The Center contracts with entire schools, rather than just a single class, in order to work consistently with groups of students year after year. In this way, NEEP is designed to establishlasting relationships with children by partnering with neighborhood schools. During multiple visits throughout the year under the guidance of an experienced environmental educator, students become familiar with the parks and build upon science concepts introduced in the classroom.
Focusing on Sacred Work
“We hire charismatic and skilled teachers to facilitate NEEP programs, and their goal is to make sure the kids have a rocking good time,” says Leinbach, adding that the Center has more than 2,000 volunteers and is a financially sustainable model. Contracts with schools provide an income stream as well as an abundance of public and school programs. Seeking to leverage the achievements of the Center to impact, educate and inspire an even larger sphere, Leinbach and others from the Center have engaged with individuals from urban areas across the nation that have expressed an interest in creating their own urban ecology facility.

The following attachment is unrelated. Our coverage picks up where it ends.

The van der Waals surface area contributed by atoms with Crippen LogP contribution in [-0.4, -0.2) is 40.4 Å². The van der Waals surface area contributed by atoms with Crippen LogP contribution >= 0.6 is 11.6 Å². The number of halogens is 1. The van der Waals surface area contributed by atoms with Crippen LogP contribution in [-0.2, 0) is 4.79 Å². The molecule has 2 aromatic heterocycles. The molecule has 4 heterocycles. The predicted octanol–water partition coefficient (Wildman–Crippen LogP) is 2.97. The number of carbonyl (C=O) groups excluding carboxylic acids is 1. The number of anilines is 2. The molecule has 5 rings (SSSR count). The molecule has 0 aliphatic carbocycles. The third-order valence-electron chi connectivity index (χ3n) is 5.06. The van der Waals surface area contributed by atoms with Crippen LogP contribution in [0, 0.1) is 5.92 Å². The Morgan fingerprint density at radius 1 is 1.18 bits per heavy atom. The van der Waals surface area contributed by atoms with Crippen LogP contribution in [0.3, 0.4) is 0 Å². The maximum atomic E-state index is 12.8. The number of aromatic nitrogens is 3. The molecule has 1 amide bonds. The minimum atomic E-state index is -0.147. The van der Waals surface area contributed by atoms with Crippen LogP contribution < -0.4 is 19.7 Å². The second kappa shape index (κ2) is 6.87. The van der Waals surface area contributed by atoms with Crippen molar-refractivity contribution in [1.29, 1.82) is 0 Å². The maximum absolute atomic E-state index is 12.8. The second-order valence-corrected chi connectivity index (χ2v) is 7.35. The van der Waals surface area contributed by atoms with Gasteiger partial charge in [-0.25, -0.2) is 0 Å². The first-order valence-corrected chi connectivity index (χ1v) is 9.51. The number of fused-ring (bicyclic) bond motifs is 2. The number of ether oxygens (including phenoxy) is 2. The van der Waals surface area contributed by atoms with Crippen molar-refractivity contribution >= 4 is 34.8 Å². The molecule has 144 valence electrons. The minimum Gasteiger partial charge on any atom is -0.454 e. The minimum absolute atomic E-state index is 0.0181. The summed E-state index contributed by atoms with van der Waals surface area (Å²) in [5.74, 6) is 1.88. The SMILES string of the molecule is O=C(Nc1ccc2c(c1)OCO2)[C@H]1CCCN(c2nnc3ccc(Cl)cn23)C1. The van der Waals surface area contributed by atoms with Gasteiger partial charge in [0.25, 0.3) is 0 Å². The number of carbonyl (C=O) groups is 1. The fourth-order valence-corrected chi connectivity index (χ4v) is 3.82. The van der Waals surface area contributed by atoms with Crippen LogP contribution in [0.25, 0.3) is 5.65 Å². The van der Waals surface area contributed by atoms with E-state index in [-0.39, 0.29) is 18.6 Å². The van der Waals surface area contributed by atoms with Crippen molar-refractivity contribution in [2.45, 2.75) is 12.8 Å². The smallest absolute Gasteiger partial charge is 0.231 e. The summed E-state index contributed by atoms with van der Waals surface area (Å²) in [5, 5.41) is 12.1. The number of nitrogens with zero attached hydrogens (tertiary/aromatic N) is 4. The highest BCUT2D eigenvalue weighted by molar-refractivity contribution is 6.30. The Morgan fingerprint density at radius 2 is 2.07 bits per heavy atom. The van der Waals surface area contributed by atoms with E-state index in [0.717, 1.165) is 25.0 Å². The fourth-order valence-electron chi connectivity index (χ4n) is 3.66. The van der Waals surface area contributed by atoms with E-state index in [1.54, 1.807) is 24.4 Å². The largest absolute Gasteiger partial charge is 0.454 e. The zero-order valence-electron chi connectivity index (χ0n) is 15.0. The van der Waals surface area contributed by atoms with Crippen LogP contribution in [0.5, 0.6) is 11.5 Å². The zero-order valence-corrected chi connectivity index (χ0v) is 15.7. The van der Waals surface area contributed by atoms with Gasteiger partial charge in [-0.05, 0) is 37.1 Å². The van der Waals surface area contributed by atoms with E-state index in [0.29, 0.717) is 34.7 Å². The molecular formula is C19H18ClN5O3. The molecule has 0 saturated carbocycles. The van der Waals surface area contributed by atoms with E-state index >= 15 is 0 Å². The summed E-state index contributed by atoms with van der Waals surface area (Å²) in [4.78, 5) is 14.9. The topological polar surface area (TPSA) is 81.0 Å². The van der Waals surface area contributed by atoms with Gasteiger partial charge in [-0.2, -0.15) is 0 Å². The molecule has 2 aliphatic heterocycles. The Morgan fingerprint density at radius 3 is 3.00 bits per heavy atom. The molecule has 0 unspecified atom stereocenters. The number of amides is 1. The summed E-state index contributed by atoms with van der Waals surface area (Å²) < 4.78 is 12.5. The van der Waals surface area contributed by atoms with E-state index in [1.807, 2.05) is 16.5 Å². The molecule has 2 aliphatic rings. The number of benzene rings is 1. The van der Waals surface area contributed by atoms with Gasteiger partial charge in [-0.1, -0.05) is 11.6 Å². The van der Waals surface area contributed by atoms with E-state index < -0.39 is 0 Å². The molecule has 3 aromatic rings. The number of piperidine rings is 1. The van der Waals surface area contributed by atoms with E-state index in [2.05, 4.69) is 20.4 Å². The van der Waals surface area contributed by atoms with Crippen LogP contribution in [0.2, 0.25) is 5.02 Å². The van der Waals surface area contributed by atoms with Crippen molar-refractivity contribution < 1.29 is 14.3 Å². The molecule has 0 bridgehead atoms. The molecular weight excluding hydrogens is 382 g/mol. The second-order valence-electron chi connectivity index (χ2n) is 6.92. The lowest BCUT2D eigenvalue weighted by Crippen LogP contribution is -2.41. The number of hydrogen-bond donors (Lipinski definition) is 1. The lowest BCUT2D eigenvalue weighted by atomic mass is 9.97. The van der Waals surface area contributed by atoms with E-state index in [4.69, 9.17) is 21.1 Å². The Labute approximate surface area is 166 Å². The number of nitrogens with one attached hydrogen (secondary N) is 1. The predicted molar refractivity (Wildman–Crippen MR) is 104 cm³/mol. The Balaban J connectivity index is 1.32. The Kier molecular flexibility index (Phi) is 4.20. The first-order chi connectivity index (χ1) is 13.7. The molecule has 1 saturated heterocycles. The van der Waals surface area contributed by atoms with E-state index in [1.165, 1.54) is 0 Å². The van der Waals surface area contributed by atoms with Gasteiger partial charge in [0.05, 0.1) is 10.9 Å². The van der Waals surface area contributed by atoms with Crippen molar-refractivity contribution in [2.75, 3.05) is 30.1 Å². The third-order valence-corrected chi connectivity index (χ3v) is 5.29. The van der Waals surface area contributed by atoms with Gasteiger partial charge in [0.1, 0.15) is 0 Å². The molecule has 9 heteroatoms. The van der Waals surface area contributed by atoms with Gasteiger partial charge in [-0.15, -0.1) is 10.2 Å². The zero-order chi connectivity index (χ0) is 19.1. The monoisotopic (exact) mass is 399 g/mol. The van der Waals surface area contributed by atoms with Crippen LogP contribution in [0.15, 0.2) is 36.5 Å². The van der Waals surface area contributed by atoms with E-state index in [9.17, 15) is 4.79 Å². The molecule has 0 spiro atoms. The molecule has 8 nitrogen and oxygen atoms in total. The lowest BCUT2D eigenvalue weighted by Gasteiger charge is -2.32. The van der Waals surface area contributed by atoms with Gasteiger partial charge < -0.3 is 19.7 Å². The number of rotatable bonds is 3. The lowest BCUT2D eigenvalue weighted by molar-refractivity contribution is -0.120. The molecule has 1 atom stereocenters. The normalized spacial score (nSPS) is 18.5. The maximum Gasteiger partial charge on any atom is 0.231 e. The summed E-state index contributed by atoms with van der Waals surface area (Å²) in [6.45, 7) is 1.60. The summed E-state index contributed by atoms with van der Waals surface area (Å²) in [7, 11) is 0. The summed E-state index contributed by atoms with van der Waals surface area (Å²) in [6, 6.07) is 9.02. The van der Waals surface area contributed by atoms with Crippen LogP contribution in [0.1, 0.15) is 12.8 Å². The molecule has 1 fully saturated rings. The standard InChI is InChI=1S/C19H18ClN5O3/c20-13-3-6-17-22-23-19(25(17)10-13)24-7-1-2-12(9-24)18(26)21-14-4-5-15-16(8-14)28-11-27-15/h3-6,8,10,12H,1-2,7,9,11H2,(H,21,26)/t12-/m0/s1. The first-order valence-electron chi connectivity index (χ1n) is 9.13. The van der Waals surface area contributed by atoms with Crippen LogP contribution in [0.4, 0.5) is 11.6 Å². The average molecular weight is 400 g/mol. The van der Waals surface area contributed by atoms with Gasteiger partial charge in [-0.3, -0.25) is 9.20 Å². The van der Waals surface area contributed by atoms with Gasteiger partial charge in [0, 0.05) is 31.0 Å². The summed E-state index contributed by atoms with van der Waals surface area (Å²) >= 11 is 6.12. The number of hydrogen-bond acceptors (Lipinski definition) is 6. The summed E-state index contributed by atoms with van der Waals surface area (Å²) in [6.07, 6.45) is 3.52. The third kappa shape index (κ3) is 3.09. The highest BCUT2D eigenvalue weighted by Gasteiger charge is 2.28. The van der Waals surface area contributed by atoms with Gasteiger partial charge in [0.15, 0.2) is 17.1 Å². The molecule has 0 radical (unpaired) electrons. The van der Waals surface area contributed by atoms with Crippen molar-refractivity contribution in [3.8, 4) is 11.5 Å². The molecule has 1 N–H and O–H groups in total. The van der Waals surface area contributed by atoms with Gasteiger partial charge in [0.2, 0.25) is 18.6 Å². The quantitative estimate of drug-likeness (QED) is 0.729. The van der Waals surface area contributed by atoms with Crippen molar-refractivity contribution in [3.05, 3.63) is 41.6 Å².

A playful approach is key to the Center’s success. “While the world’s environmental problems are severe and the issues surrounding them contentious, the heart of a child’s existence should be play and wonder,” notes Leinbach, who points to a favorite quote by environmental educator and writer Mike Weilbacher: “‘Eight-year-olds should not be asked to become warriors or worriers. Children have much more important work to do—play—which should be done outdoors. Watch ants. Grow flowers. Dance between the raindrops. This is sacred work, and childhood is a resource as fully in need of preservation as rainforests and wetlands.’”
Urban Ecology Center, Riverside Park, 1500 E. Park Place, Milwaukee; 414-964-8505. Washington Park, 1859 N. 40th St., Milwaukee; 414-344-5460. Also visit UrbanEcologyCenter.org.